Best Of: Metal Albums 2010-2015

Usually in our Best Of columns we try to tackle either something genre-specific or something conveying a very specific idea. Today we’re doing something a little different though. Given that we’re now officially more than halfway through the 2010s, it seems fitting to take a hard look at some of the albums that have defined the current generation of metal. Since this site was formed in 2009, this list encompasses the vast majority of the music we’ve had the pleasure to experience and review in real time. And as a site who strongly believes we’re currently in the throes of a new Golden Age of Metal, what better way to prove that than with this brief shortlist of phenomenal music we believe best encapsulates that notion.

*prognotes – Uneven Structure’s Februus

Have you seen/read The Fountain? If not, you really should. The movie (and the comic book) depict a greyscaled story of consciousness, birth, death and spirituality. It’s a sub-genre that’s existed on the fringes of science fiction ever since Philip K. Dick wrote Valis and perhaps even before, with the darkly eerie works of H.G. Wells. In any case, these tales draw on the concepts of self-realization, actualization and psychological distress while casting all of these onto a darkly astral landscape. The aesthetic is usually austere, with the colors being utilized to stress extreme moments of passion, realization and growth. From out of the blackness rise spires of color across fantastical palettes, symbolizing inner explosions and revelations.

This is exactly the type of aesthetic that informs, creates and makes possible Uneven Structure’s 2011 masterpiece, Februus. It’s an album which follows the birth and psychodrama of some sort of unspecified entity, from its first steps through adversity and, finally, to freedom and grace through power.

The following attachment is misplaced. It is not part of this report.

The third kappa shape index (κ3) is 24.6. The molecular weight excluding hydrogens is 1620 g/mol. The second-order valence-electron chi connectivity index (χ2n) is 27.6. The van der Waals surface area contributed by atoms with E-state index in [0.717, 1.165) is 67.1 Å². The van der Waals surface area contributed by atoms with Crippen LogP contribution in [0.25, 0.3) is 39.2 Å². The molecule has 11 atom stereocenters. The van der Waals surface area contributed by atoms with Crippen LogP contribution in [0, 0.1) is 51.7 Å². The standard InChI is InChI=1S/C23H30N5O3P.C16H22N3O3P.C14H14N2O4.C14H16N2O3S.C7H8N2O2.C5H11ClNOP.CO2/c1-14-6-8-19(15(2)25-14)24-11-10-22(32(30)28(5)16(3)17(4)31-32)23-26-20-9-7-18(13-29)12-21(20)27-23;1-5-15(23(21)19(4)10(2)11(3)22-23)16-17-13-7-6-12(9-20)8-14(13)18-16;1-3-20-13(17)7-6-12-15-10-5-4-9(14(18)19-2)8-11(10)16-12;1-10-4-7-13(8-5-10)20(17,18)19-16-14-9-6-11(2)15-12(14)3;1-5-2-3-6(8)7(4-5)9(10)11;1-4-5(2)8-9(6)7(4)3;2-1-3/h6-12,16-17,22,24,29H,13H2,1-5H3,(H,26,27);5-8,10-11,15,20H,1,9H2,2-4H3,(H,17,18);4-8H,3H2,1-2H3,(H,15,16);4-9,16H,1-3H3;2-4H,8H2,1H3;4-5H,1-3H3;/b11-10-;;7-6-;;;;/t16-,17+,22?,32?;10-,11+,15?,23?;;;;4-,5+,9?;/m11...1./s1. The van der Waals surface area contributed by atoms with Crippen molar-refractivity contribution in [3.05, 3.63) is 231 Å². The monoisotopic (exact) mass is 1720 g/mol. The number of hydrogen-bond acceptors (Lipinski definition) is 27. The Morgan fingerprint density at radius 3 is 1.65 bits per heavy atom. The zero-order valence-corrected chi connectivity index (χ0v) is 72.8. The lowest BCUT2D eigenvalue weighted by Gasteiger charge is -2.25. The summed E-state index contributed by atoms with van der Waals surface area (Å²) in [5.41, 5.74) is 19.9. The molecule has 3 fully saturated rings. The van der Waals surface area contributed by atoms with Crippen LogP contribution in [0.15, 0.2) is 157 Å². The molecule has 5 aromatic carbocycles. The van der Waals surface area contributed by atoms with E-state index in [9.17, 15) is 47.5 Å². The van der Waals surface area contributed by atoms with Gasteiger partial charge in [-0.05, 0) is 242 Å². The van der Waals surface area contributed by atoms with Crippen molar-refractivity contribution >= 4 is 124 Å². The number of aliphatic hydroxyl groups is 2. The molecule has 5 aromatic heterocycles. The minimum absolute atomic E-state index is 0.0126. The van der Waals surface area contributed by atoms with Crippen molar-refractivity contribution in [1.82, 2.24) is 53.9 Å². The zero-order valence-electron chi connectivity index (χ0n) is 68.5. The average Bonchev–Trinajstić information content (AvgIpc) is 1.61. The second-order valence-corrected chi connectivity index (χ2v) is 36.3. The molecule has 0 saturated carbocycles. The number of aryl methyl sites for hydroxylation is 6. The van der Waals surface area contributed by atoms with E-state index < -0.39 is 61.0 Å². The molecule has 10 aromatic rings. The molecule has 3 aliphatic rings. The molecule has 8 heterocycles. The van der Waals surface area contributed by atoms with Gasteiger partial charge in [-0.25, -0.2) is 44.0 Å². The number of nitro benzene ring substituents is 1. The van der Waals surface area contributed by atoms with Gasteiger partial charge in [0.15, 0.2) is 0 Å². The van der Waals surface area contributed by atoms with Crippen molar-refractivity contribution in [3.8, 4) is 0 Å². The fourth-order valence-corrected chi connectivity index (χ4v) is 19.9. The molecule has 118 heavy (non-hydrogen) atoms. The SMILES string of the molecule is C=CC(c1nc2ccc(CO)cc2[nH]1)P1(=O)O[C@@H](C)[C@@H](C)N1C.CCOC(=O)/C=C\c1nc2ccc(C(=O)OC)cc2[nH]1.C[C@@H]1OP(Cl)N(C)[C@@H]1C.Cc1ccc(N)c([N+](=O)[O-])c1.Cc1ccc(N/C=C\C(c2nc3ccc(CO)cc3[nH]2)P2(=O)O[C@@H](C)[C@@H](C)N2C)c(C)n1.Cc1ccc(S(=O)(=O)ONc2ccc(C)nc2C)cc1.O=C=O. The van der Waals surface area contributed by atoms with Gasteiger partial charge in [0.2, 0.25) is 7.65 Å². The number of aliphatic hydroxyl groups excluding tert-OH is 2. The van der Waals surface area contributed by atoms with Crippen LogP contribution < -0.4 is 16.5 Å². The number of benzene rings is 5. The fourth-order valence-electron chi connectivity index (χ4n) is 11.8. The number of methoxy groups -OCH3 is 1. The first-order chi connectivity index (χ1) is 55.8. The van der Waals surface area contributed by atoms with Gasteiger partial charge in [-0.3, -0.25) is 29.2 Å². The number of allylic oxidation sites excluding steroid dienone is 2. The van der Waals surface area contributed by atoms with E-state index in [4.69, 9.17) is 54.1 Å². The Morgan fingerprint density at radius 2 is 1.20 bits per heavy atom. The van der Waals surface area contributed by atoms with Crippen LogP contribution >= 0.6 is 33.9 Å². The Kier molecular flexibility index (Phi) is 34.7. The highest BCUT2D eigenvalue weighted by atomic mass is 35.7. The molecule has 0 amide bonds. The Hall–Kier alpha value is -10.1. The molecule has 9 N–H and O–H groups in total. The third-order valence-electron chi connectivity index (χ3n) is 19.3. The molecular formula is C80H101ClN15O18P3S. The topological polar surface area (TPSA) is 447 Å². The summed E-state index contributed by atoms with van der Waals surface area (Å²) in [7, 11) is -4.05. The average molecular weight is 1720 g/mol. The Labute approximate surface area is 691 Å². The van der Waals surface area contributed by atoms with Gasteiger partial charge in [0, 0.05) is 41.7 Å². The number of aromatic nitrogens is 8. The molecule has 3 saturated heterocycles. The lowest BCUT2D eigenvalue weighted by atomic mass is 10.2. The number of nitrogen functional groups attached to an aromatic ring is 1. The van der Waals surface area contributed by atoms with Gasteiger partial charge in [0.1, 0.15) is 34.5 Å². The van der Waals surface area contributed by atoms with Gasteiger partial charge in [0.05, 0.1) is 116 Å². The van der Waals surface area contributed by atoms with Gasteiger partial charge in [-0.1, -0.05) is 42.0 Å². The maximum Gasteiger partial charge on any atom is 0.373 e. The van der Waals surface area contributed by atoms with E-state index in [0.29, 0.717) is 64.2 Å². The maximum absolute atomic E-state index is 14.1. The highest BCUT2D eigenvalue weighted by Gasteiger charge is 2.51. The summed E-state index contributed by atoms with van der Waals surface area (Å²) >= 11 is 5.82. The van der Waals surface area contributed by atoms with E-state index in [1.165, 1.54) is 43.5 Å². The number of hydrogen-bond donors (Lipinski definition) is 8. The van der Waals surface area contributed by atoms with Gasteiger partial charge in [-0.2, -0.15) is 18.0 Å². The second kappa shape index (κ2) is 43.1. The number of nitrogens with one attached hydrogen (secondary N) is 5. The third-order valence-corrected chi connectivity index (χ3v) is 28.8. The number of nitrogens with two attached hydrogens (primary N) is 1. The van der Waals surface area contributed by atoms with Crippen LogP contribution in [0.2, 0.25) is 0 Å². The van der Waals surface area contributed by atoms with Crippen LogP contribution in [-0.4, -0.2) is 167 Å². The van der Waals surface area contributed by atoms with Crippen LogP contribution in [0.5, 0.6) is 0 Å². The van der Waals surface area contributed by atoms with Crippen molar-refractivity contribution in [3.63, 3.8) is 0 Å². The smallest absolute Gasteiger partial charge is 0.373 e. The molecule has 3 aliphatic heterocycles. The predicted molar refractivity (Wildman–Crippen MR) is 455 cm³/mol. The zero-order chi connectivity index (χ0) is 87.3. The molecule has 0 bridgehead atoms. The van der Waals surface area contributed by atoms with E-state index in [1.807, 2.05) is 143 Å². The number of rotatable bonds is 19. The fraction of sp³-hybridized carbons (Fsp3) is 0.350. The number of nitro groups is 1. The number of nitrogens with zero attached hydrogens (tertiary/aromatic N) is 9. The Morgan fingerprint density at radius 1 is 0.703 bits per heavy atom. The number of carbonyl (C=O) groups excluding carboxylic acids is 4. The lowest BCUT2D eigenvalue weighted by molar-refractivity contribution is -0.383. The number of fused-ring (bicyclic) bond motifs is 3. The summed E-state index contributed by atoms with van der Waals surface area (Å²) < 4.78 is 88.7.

Fake It Until You Make It? Musical Authenticity and the Metal Musician

When in the studio, musicians always use some “tricks” to get a sound that isn’t necessarily as achievable in a live setting. This is a pretty commonly known fact. It’s not even a new thing. Since the 60s, bands have made music in the studio that doesn’t reflect the process of how they actually play in person. As technology develops, more methods become available to the artists to achieve a more “perfect” sound, if they choose to use them. In the 50s and before, bands recorded performances together, in a single run through. Then they started recording each instrument separately, then split up songs into parts, then replaced some instruments with digital substitutes, used corrective techniques (both for pitch and timing) and recently, started performing at a slower tempo then speeding it up. These are the realities of recording. Whether they’re acceptable or not is a hotly debated topic, and a recent even in the metal spheres brought the question to the forefront yet again. The 2016 Guitar Solo Contest, where guitarists were asked to perform over a track by John Browne of Monuments and submit a video of their recording, recently announced their winners. The prizes ranged from a Mayones guitar, Mesa amps, Bare Knuckle Pickups and more. Here’s where it gets complicated. One of the winners was a performance that was clearly heavily edited.

PHOTOS: TesseracT, The Contortionist, ERRA, Skyharbor—December 6th, 2015 @ Baltimore Soundstage, Baltimore, MD

On December 6th, 2015, the Polaris North American Tour 2015 hit Baltimore Soundstage in Baltimore, MD with a powerful assault of modern progressive metal. Skyharbor, ERRA, The Contortionist, and TesseracT were all on top of their game despite this being the penultimate stop of the tour. This time around, I…

Hey! Listen to Bisbâyé!

Polyrhythmics. Some would say the foundations of djent, a genre which lately turned away from this primal and complex material in favour of a sleeker, simpler, and ultimately cheaper one. The meticulously crafted works of King Crimson and Meshuggah eventually were dumbed down and made more easily digestible to the…